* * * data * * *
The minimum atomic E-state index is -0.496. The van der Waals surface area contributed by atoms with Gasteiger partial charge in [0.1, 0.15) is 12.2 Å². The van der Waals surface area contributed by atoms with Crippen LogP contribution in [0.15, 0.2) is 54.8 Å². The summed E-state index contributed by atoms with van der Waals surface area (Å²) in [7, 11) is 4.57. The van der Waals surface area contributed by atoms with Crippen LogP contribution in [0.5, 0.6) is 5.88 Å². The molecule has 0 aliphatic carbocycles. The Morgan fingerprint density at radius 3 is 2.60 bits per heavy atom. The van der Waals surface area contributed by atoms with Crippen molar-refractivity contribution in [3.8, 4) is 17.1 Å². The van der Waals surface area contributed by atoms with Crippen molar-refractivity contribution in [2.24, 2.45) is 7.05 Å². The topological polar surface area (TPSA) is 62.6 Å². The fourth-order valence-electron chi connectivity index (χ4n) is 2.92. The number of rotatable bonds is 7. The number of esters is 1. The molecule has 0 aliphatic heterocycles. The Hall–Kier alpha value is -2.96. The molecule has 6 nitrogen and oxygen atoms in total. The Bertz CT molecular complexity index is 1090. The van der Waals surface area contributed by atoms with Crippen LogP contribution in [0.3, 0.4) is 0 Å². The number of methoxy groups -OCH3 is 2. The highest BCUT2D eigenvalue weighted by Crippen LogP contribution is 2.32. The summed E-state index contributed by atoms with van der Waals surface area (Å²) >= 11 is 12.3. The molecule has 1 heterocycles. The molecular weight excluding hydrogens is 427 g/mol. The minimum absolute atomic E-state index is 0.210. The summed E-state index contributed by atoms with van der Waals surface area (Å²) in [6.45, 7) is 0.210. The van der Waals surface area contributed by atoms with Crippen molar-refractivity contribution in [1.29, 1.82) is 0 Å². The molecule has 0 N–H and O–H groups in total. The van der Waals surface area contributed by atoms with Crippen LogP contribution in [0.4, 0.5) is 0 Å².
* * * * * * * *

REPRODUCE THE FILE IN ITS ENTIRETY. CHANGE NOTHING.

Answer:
The minimum atomic E-state index is -0.496. The van der Waals surface area contributed by atoms with Gasteiger partial charge in [0.1, 0.15) is 12.2 Å². The van der Waals surface area contributed by atoms with Crippen LogP contribution in [0.15, 0.2) is 54.8 Å². The summed E-state index contributed by atoms with van der Waals surface area (Å²) in [7, 11) is 4.57. The van der Waals surface area contributed by atoms with Crippen LogP contribution in [0.5, 0.6) is 5.88 Å². The molecule has 0 aliphatic carbocycles. The Morgan fingerprint density at radius 3 is 2.60 bits per heavy atom. The van der Waals surface area contributed by atoms with Crippen molar-refractivity contribution in [3.8, 4) is 17.1 Å². The van der Waals surface area contributed by atoms with Crippen molar-refractivity contribution in [2.24, 2.45) is 7.05 Å². The topological polar surface area (TPSA) is 62.6 Å². The fourth-order valence-electron chi connectivity index (χ4n) is 2.92. The number of rotatable bonds is 7. The number of esters is 1. The molecule has 0 aliphatic heterocycles. The Hall–Kier alpha value is -2.96. The molecule has 6 nitrogen and oxygen atoms in total. The Bertz CT molecular complexity index is 1090. The van der Waals surface area contributed by atoms with Crippen LogP contribution in [0.3, 0.4) is 0 Å². The number of methoxy groups -OCH3 is 2. The highest BCUT2D eigenvalue weighted by Crippen LogP contribution is 2.32. The summed E-state index contributed by atoms with van der Waals surface area (Å²) >= 11 is 12.3. The molecule has 1 heterocycles. The molecular weight excluding hydrogens is 427 g/mol. The minimum absolute atomic E-state index is 0.210. The summed E-state index contributed by atoms with van der Waals surface area (Å²) in [6.45, 7) is 0.210. The van der Waals surface area contributed by atoms with Crippen molar-refractivity contribution in [1.29, 1.82) is 0 Å². The molecule has 0 N–H and O–H groups in total. The van der Waals surface area contributed by atoms with Crippen LogP contribution in [0.4, 0.5) is 0 Å².